A report yesterday claimed Yahoo built custom software to spy on its users’ emails on behalf of U.S. intelligence agencies, something that reportedly caused disagreements behind closed doors and at least one resignation. In a statement issued today, Yahoo downplayed the report, saying that it “narrowly interpret[s] every government request for user data to minimize disclosure.” The company also said, “The mail scanning described in the article does not exist on our systems.”
Yahoo’s statement has left some uneasy, as it called the report ‘misleading’ rather than false. Though it says the “mail scanning” software reported by Reuters yesterday doesn’t exist on its system, some have questioned whether it did in the past, and if so, how long it was in operation. If that’s not the case, clarification is needed on which parts of the report, exactly, were misleading.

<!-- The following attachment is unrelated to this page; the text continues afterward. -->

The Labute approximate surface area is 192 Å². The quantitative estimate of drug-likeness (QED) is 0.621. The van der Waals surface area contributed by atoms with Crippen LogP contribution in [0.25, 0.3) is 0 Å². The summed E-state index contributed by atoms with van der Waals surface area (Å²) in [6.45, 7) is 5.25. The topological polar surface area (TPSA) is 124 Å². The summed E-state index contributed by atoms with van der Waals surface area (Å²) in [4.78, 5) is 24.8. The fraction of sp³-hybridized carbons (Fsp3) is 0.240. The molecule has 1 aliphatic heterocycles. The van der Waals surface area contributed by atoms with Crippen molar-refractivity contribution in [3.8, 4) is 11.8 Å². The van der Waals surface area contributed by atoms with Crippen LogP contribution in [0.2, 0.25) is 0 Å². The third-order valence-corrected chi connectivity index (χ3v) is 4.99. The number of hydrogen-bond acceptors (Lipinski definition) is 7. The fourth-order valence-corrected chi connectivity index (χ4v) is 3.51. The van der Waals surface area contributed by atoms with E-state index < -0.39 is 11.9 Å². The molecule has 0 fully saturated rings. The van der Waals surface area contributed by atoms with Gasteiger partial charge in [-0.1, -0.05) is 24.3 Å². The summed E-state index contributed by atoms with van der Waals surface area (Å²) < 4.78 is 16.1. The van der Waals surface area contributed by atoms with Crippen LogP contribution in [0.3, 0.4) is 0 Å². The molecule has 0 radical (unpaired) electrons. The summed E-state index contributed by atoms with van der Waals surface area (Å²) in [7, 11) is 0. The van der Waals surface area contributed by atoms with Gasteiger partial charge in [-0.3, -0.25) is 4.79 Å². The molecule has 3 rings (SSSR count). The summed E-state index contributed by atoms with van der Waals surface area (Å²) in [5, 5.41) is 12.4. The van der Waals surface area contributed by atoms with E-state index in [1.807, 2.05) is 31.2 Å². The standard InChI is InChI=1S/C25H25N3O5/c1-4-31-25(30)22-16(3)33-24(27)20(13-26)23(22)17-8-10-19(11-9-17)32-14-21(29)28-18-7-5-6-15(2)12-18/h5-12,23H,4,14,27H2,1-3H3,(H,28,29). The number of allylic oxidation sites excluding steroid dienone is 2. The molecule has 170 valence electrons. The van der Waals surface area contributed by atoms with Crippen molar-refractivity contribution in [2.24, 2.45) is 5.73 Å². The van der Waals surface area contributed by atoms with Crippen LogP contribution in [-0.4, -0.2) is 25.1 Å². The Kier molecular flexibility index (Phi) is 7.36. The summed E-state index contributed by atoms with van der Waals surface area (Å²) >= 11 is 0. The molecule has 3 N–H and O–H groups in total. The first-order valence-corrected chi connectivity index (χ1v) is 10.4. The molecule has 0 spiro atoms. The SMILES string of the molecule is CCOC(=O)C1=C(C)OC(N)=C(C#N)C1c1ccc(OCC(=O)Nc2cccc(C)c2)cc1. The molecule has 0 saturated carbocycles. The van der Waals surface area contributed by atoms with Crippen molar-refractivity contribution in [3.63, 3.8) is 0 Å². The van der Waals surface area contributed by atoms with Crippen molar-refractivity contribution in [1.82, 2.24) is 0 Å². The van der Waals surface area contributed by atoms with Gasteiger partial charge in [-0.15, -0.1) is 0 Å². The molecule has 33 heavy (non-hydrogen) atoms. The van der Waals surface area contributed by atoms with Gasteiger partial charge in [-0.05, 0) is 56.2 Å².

According to three sources cited in the report, two of whom were reportedly Yahoo employees, the company received a government directive that supposedly resulted in Yahoo’s email engineers creating and deploying spying software without the knowledge of Yahoo’s security team. The security team allegedly discovered the software in early summer 2015 and initially believed it to be the work of an outside hacker.
Per the sources’ statements, this software looks for certain strings of government-provided characters in all inbound Yahoo Mail emails, siphoning those with the string into a separate remotely accessible system. U.S. spies working for the NSA and/or FBI can then reportedly access those emails.
The allegations surfaced mere days after Yahoo disclosed a massive state-sponsored hacking of more than 500 million user accounts. See the timeline below for related information.